Kapaun likely to get Medal of Honor for Korea service

12/15/2011 5:00 AM

08/05/2014 6:56 PM

Father Emil Kapaun, a Kansas priest and chaplain, likely will be awarded the Medal of Honor in the next few weeks or months for gallantry during the Korean War, Congressional officials said Thursday.

Both houses of Congress passed the Defense Authorization bill this week, which included language that waived a requirement that a Medal of Honor winner must have performed the heroic actions within the past two years to be considered for the honor. Kapaun’s heroics took place in 1950 and 1951, on battlefields and then in prison camps in North Korea.

“I think the president will sign the bill, and I think we’re closer than we’ve ever been” in getting Kapaun declared a Medal of Honor winner, said Rep. Mike Pompeo, R-Wichita, who helped push the wording included in that bill that would clear the way for the President Obama to award the medal to Kapaun, if the president agrees that Kapaun deserves it.

A secretary of the Army and a past chairman of the Joint Chiefs of Staff have recommended Kapaun for the honor. Pompeo and Kansas Sens. Pat Roberts and Jerry Moran worked on the legislation passed this week. Roberts’ staff said Thursday that once President Obama signs the Defense Authorization Act into law, the Defense Department can proceed with consideration of the medal application for Kapaun.

Fellow Korean War soldiers, many still alive, said Kapaun, a priest from Pilsen, saved hundreds of soldiers’ lives and inspired them to resist Communist guards who tried to coerce them to betray their country.

“The innumerable sacrifices he made for his fellow prisoners are legendary – more often than not, at the risk of his own life,” Mike Dowe, who was in the camps with Kapaun, said in an email. “This was the reason the (guards) murdered him. They just couldn’t cope with the symbol of resistance to them and loyalty to his country and his God that he represented to his fellow POWs in that winter of starvation.”

The next steps

Washington is a place where it’s hard to predict or promise anything will come to pass, Pompeo said. Kapaun’s chances for the medal should have been approved long ago, he said.

“But we’ll continue to bird-dog it until it is done, and it sure looks more likely now that this is going to get done,” Pompeo said. “Everything looks right. And it’s going to be just the coolest thing in the world.”

The secretary of defense must now decide whether to send the application to the White House. The president decides whether Kapaun, or any other service person, deserves the honor. Pompeo said his staff will stay in touch with the Defense Department about the application.

Pompeo said he had read reports released this week by McClatchy News that questioned whether a U.S. Marine, recently awarded the Medal of Honor, might have won the honor based on exaggerated reports of his battlefield exploits in Afghanistan.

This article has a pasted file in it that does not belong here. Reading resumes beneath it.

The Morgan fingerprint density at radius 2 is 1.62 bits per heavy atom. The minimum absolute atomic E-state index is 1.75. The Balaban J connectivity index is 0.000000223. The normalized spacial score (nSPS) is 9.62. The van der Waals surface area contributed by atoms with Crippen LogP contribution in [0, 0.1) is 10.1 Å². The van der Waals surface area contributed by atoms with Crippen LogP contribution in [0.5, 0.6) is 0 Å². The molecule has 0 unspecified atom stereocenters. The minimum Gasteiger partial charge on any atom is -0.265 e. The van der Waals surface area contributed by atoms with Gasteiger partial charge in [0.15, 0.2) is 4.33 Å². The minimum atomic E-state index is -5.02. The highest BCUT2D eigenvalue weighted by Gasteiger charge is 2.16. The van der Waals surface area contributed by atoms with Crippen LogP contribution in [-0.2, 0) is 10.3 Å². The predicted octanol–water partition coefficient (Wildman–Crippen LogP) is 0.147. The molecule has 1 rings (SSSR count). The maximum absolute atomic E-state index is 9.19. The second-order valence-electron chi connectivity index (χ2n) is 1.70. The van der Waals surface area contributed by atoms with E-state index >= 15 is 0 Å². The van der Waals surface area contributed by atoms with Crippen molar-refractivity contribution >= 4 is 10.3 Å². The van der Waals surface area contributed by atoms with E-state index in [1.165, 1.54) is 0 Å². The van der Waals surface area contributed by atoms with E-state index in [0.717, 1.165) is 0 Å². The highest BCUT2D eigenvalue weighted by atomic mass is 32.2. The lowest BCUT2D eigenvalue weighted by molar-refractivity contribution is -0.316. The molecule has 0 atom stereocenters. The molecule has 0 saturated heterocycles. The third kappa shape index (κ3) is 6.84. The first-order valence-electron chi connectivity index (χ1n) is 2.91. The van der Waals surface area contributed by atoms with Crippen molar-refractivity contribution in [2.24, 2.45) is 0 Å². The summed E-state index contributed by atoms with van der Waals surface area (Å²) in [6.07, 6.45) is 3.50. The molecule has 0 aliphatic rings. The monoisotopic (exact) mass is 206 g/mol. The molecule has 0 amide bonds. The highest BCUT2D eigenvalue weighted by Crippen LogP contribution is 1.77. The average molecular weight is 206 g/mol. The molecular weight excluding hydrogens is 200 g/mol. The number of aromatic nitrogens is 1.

Pompeo said he can’t see how that case might slow or halt a presidential decision on Kapaun because Kapaun’s case has been checked out extensively for more than six decades. The military has heard frequent and vehement praise about Kapaun from his fellow soldiers and prisoners of war for more than 60 years. The Vatican is proceeding with a parallel investigation of whether Kapaun should be canonized as a saint.

“This investigation has been worked and worked and worked,” Pompeo said. “I can’t imagine anybody looking at this and saying it hasn’t been checked out.”

‘Greatest man’

Kapaun, a priest and a U.S. Army chaplain, died in a North Korean prison camp in May 1951.

Before that, according to fellow soldiers, he dragged wounded soldiers through gunfire to safety, then rallied soldiers captured like himself to survive torture and starvation in frigid winter prison camps near the Chinese border. By the time he died, from weakness and disease, he had starved to what looked like a near skeleton, in part because he regularly gave his meager rations to hungry fellow prisoners.

Kapaun, after his death, was awarded the Distinguished Service Cross — the Army’s second-highest award for valor — for his many heroic acts in battle before his capture. Fellow soldiers said then and now that it wasn’t fair, and wasn’t enough for what he’d done for his country. The Medal of Honor is the military’s highest award.

Dowe called Kapaun “the greatest man I have ever known.”

Kapaun grew up a farm boy near Pilsen, in Marion County, and served there as a parish priest before joining the Army. He was a chaplain in World War II and in many battles in Korea before he was captured at the battle of Unsan.

Helen Kapaun, Kapaun’s sister-in-law, said from her Bel Aire home on Thursday that she has been praying recently that Congress would finally pass the authorization they approved this week.

“I appreciate the work they’ve done in Congress, and am grateful for what they’ve done for Father Emil,” she said.

She said at least two or more of her six children might want to attend a White House medal ceremony if it ever happens. She won’t go, she said.

The medal, if awarded, would go to the family. Helen is the only surviving immediate family member; Helen’s husband, Father Kapaun’s brother Eugene, died in 2010.

Helen said she has no desire to own the medal.

“Eugene had always thought that the medal, if it ever was given, should go to the town of Pilsen, because that was his hometown,” she said. “But we haven’t really talked about it in a while.”

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